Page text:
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Thesis - Campus Access Only
Master of Science (MS)
Hf, LASS, O, Supereruptions, Zircon
The 18.8 Ma Peach Spring Tuff is a 640 km3 ignimbrite that was erupted from the Silver Creek caldera in the Southern Black Mountains, Arizona. This is the only Miocene supereruption in the Colorado River extensional corridor and is part of the Southern Black Mountains volcanic center (SBMVC) that also includes pre- and post-caldera extrusives and post-caldera intrusives. Laser ablation split stream (LASS) Hf isotope and U-Pb age analyses on zircon and coupled zircon O isotope analyses were carried out on the Peach Spring Tuff and SBMVC rocks to better understand how the ignimbrite was assembled and generated, what sources fed the magma body, and the relationship between the Peach Spring Tuff and the associated pre- and post-caldera units. The isotope data show that the units of the SBMVC are heterogeneous mixtures of Proterozoic crust and 50-90% enriched mantle and become more juvenile over time (increasing εHf, decreasing δ18O). The Peach Spring Tuff has the most crust-like values of the system (lowest εHf and highest δ18O) and is the most isotopically homogenous unit in the SBMVC, despite its large volume. This is consistent with an origin by fractionation from a less silicic parent. LASS analysis shows that Proterozoic zircons are rare, and where present, do not have resolvable Miocene overgrowths. This indicates that these Proterozoic zircons were incorporated late in the melt and that SBMVC magmas were initially above zircon saturation.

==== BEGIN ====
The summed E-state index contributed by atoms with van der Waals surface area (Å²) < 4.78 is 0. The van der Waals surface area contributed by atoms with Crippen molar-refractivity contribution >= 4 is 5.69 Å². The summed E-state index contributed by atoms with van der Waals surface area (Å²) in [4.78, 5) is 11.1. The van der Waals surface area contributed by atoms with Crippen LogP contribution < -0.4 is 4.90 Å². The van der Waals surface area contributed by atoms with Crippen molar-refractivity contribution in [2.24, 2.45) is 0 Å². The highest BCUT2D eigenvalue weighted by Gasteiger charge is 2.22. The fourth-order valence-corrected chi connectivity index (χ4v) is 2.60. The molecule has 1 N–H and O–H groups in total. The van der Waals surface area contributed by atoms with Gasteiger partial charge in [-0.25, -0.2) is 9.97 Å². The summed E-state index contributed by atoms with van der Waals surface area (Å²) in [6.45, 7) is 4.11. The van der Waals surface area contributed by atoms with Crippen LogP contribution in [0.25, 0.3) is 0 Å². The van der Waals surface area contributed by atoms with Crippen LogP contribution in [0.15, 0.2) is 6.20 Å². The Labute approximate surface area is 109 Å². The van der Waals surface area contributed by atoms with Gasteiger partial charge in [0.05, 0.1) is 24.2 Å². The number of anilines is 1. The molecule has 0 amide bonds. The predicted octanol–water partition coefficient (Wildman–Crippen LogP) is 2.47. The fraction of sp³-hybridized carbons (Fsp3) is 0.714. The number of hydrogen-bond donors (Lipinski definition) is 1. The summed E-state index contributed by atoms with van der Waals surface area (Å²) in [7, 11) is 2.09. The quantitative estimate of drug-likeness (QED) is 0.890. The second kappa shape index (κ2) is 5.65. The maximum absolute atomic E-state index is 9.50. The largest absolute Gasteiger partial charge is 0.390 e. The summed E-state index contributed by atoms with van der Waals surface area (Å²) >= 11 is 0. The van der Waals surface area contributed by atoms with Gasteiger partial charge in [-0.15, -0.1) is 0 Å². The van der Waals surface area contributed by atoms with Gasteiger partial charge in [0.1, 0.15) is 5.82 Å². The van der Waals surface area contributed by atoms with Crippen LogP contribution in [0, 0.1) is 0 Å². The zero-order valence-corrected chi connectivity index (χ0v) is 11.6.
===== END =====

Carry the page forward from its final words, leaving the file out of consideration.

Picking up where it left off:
Overton, Sarah, "The generation of the Peach Spring Tuff supereruption and the evolution of the Southern Black Mountain volcanic center as revealed by Hf and O isotopes in zircon" (2015). Master's Theses. 4552.